Dr. Angela Belcher, a materials chemist and one of the world’s leading scientists in nanotechnology was announced today as the recipient of the 2013 $500,000 Lemelson-MIT Prize. Belcher has designed novel, hybrid organic-inorganic materials that have been used to create environmentally-friendly batteries and clean transportation fuel, among other inventions with both commercial and social value. The Lemelson-MIT Prize, which honors an outstanding mid-career inventor dedicated to improving our world through technological invention, has been awarded annually since 1995.
The current W.M. Keck Professor of Energy in Materials Science and Biological Engineering at MIT and David H. Koch Institute for Integrative Cancer Research faculty member was initially motivated by the abalone shell during her time spent by the ocean as an undergraduate at the University of California at Santa Barbara (UCSB). The abalone shell was created by the abalone sea snail throughout millions of years of evolution and is comprised of 98 percent calcium carbonate – an inorganic compound – and two percent organic protein. The combination makes the shell 3,000 times tougher than its geological counterpart. The shell motivated Belcher to question how biology could be engineered to make new materials for human use. Today Belcher’s work is focused on convincing biology to work with elements in the periodic table to create new, advanced and environmentally-safe materials.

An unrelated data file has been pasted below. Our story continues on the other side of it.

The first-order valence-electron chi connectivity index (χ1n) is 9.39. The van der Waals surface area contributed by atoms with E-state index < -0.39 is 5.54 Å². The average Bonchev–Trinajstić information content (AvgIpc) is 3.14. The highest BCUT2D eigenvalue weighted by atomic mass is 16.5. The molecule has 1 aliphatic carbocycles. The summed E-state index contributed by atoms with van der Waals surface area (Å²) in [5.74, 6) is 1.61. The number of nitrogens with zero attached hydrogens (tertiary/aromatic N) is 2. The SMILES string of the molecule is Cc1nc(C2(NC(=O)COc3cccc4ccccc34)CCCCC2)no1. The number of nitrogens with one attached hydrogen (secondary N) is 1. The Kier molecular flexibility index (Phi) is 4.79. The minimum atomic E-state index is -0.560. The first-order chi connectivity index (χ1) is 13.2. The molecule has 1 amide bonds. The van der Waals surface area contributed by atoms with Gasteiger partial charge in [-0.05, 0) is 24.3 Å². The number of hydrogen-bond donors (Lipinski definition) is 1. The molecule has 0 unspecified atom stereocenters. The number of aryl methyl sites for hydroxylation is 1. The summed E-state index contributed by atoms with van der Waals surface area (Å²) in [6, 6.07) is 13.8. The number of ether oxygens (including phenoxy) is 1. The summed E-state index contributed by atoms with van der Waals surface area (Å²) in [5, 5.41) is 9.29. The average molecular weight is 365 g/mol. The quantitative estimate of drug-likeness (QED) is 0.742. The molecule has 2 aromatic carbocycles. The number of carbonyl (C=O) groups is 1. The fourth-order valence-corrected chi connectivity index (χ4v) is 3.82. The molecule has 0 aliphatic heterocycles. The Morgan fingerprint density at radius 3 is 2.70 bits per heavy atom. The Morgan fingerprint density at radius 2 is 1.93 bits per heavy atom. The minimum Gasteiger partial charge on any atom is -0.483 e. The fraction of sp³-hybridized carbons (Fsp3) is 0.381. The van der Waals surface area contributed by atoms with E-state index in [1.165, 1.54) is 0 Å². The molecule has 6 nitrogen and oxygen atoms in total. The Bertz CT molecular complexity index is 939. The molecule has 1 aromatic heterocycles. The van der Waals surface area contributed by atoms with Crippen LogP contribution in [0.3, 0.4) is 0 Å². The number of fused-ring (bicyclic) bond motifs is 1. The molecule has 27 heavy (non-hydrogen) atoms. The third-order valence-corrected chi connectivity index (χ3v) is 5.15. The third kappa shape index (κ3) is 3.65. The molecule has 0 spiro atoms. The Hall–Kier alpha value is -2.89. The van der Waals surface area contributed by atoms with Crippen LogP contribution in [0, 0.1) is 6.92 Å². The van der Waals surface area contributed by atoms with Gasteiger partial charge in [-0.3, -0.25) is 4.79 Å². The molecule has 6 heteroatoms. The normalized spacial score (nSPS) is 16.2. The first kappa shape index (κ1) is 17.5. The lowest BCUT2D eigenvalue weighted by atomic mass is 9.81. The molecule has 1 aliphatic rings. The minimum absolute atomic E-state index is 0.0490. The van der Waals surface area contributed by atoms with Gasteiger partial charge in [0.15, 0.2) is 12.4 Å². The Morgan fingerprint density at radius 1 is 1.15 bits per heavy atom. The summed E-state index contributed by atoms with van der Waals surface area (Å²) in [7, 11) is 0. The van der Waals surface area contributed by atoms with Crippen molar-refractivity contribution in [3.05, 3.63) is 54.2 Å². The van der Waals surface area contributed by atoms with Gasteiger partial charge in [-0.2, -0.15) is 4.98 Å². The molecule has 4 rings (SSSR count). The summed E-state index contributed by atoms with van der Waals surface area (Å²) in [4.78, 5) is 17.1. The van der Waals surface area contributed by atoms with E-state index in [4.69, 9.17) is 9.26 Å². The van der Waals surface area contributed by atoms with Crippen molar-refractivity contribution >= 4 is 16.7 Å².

Belcher will accept the award and present her accomplishments at the Massachusetts Institute of Technology (MIT) during the Lemelson-MIT Program’s seventh-annual EurekaFest, a multi-day celebration of the inventive spirit, June 20 – 22.